The Senate may also take up H3798 – An Act relative to the trafficking of fentanyl. This bill updates the state’s drug trafficking laws to include a penalty for trafficking fentanyl. Although fentanyl is significantly more potent than drugs such as heroin or morphine, under existing law, traffickers can only be charged with the lesser crimes of dispensing. Convictions for trafficking could result in up to 20 years in state prison.

Our sessions, be they formal or informal, are always open to the public and records of our actions are available free of charge at our Website – You may contact my office for information about these and other bills that are of interest to you.


Monday, November 16, 2015

Standing With the People of Paris

Senate President Stan Rosenberg joined me in the Senate Chamber today to place a bouquet of flowers at the marble bust of the Marquis de Lafayette to show our support for the people of France.

As a courageous teen, Lafayette left France and enlisted in the Continental Army. He service under the command of George Washington and his efforts to secure independence and liberty in America, and in his native France, will forever be remembered.

With the support of Lafayette and the people of France, our capital city is known throughout the world as the cradle of liberty.   Boston and Paris share similar values in that we honor peace and the essential freedoms of an open society.   The violence and terror that was inflicted on innocent civilians will not dim the city of light – just as Bostonians stood strong after the Marathon bombing so too will Paris find that its friends and allies will stand shoulder to shoulder for liberté, égalité and fraternité.


Friday, November 13, 2015

Discussing Renewable Energy and Partnership

This morning I had the honor of joining Governor Baker in welcoming Quebec Premier Philippe Couillard to Massachusetts and the State House. Mr. Couillard was elected as Premier in 2014 and is leading the province toward further development of its hydroelectric generating capabilities, which are already substantial. Together we discussed the tremendous potential for our state to receive the benefits of this renewable, reliable, cost-effective and environmentally friendly electricity as part of an energy portfolio that needs these elements.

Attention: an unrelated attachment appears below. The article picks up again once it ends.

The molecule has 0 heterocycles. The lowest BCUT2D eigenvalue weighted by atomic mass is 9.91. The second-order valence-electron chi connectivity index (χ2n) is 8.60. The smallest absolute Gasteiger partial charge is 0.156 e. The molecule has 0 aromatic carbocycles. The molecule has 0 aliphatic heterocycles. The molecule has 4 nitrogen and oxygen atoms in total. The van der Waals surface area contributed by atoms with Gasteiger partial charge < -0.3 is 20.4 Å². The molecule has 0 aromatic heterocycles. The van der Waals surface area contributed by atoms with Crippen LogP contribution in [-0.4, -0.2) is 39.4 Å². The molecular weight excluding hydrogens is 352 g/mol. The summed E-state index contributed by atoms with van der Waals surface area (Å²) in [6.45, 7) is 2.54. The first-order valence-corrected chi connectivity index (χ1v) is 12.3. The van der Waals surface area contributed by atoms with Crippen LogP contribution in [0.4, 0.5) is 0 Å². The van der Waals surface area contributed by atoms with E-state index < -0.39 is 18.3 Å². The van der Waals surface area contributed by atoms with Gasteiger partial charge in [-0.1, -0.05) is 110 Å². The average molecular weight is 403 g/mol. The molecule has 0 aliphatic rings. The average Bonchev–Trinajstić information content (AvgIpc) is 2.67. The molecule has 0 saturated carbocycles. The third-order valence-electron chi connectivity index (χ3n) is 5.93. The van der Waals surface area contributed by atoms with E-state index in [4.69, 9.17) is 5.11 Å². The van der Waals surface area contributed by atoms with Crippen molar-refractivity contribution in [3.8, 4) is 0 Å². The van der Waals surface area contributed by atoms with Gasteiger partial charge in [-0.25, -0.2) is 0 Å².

The possibilities for extremely beneficial partnerships in renewable energy between Quebec and Massachusetts were highlighted again this afternoon at the 23rd Annual Energy Trade & Technology Conference  where I again met with Premier Couillard for a luncheon and he delivered the keynote address to business and government leaders from the Eastern United States and Canada. 

I am confident and optimistic that by working in partnership, Quebec and Massachusetts can together help to build a future with energy that reduces greenhouse gas emissions and fosters energy independence in ways that help our economies and our environment.


Thursday, November 12, 2015

Libraries Lead The World-Wide Way

Massachusetts has been at the forefront of the nation in many areas, one particularly important example is our state’s library system. Chapter 347 of the Acts of 1890 established the Free Public Library Commission, the first of its kind in America. The Board of Library Commissioners held a State House event recently to celebrate the many accomplishments of contributors from across the state in this the 125 year of the commission.

The Massachusetts library community developed quickly with 36 new libraries having been established after only one year of the 1890 law. Each of the New England states, having witnessed the success of our system, followed our lead and also created library commissions. Quickly the idea spread not only across the nation it leaped the Atlantic and sparked a new movement of public access to books and knowledge across the European continent.

Today, citizens of Massachusetts continue to take great pride in their libraries and embrace the notion that more than books, libraries are about people. More people visit their local library each year than attend entire seasons of the Celtics, Patriots, Bruins, and Red Sox games combined. And what they find are helpful library staff, books, periodicals, eBooks and computers in each and every library in the state. In fact, more than 44 million items are available at the click of a mouse. Libraries are available in our schools, home towns, and in our state colleges and universities, they are world-class and leading the way.


Wednesday, November 11, 2015

Happy Veterans' Day

Join me today in remembering, and showing respect for, our nation’s veterans.  

I salute the brave men and women who serve today, and those who have ever worn our nation’s uniform, their combined efforts have protected our freedoms and preserved our democracy. 
Massachusetts families have, since the Revolutionary War to today’s conflicts in Iraq and in Afghanistan,  offered the country strong, thoughtful, and brave men and women who have defended and secured our freedoms and protected those around the world from tyranny.